The Good

This show features effortless comedy and is highly engaging.

The Bad

I would have loved more commentary tracks with Richard Lewis and Jamie Lee Curtis.

Anything But Love, Vol. 1 is one of those shows that deals with the age old question between men and women:

Can we be friends without the need to get physical?

Sure, When Harry Met Sally talked about this but we get to see Hannah Miller (Jamie Lee Curtis) and Marty Gold (Richard Lewis) put that into practice. Everything is rosy when these two writers first succumb to their feelings, but then there is the actual day to day maintenance of having the relationship. Once that happens, things can be ruined quite quickly if the two parties aren't compatible. This is where the comedy of Anything But Love, Vol. 1 resides, because Hannah and Marty are compatible, they also happen to be a train wreck. A fun train wreck, but a train wreck nonetheless.

Packed with 28 episodes, Anything But Love, Vol. 1 actually covers the first two seasons of this show. We see Hannah and Marty as they focus on their relationship, their careers, the little things, and those moments that don't seem important but are the very fabric that hold them together.


Commentary Track

There are commentary tracks for two episodes on this 28 episode set. They are done for "Pilot - Fear of Flying" with Jamie Lee Curtis and Richard Lewis, and "Hotel of the Damned" by director Howard Berlinger. I chose to listen to the one with Jamie Lee Curtis and Richard Lewis, simply because I wanted to see how different they were on screen vs. in the commentary room. There actually seems like there was a degree of acting on that show. In the commentary, Richard serves as the counterpuncher to Jamie Lee's blows. They discuss the show's original opening, the size of Lewis's hair, and the clothes they both wore on that show. They heap a great deal of praise on the other actors ("one of the greats" is Lewis's common refrain), and overall I think these two are quite entertaining together.

Stories From the Set

I thought this would be longer. It's a quick look at what life was like on the set and we see a lot footage (courtesy of E!) from when this show was being shot. Richard Lewis talks about being in awe of his co-star, and she discusses what it was like working with someone who cracked her up all the time. I had expected a bunch of stories and anecdotes, but interestingly this seemed like a rehash of the All About Anything But Love segment.

All About Anything But Love

An interesting look at how this show got made from the people who were integral parts of it. We get to see Richard Lewis, Jamie Lee Curtis and people like producer Wendy Kout discuss Anything But Love from the ground up. They talk about how originally the show was supposed to be a love triangle, what made it popular with the viewers, and how John Ritter was one of the producers and characters on the show. I especially enjoyed seeing early pilot footage, and hearing about how this show began as one thing and then ultimately became something else. If you don't have a lot of time, this featurette will give you all you need as far Special Features are concerned.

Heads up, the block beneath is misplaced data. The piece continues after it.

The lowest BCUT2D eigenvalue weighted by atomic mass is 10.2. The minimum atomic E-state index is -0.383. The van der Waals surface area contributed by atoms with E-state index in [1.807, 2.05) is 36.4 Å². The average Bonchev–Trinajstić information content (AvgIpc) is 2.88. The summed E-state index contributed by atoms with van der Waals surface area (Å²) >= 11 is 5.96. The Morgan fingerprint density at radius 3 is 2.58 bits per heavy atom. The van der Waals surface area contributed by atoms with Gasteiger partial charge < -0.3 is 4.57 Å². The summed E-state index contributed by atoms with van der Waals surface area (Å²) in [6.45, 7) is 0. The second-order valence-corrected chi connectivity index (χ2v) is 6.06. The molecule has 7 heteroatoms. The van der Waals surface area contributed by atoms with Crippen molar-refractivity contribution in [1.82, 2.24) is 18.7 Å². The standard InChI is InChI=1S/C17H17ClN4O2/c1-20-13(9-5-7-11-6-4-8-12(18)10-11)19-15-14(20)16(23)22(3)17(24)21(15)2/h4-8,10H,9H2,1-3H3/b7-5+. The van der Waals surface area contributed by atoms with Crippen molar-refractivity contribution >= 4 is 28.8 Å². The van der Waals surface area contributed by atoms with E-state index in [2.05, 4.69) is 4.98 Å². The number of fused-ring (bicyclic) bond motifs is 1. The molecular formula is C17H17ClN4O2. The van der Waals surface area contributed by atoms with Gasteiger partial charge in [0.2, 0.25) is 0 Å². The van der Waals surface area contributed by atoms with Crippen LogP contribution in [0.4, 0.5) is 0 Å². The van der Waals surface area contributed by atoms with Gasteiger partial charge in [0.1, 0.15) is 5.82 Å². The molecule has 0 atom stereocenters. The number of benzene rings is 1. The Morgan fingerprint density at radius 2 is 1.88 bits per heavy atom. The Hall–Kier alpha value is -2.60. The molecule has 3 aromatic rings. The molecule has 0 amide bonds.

Full Frame - 1.33:1. Shot in 1989 this show seems like it has held up quite well over time. I know that the late 80s aren't eon's away, but we are almost two decades removed from when this show aired. While I didn't think the quality of these shows was absolutely pristine, I didn't notice moments where the picture got cloudy or overly pixilated. The problem that I think some TV on DVD might have is the fact people are getting trained to expect hi-definition images. What might have passed for perfect a few years ago, will now be scrutinized simply because it can be. Sadly, shows like Anything But Love weren't shot with HD specs in mind.


Dolby Digital. English - Stereo. Spanish - Mono. Close Captioned. Subtitled in English and Spanish. I love sitcom audio for the simple fact that everything in this world is perfect. I'm not saying that as a slight, but these shows by their very nature need to keep things simple as they only have a certain amount of time to get their stories across. Everything on these three DVDs seemed to be in it's correct audio order, and I liked that I didn't have to turn up the sound that loud in order to hear what was being said.


Richard Lewis, with his trademark hand on his forehead, and Jamie Lee Curtis are both featured on this simple white and maroon cover. The back features some shots from the show (two of which seem like they are from the same episode), a succinct description, a Special Features listing, and technical specs. Two slim cases store all three discs (they both have the same front cover as the slipcase they are stored in), and on the backs are episode listings, airdates, and where to find the Special Features.

Final Word

I was all prepared to go off on Anything But Love, Vol. 1 because it was a volume release and not a complete first season. Well, I did a little DVD detective work on IMDB and it turns out that this set actually covers the first and second seasons. I don't know how 6 episodes can comprise a complete season (unless of course this is the British version of The Office), but when you consider everything that this three disc set is giving you it is really a bargain.

Overall, I was really impressed with seeing Richard Lewis in a romantic role. Seeing Jamie Lee Curtis in this way wasn't surprising to me simply because I've seen her in other roles. Richard Lewis is known for merging his on stage persona with who he is as a person. I really liked seeing him in an understated way as Marty. He is one of those gifted actors who has a knack for saying very funny things without ever meaning to.

All in all, Anything But Love, Vol. 1 is quite a collection on DVD, and it's great to see the main actors so involved.

Anything But Love was released .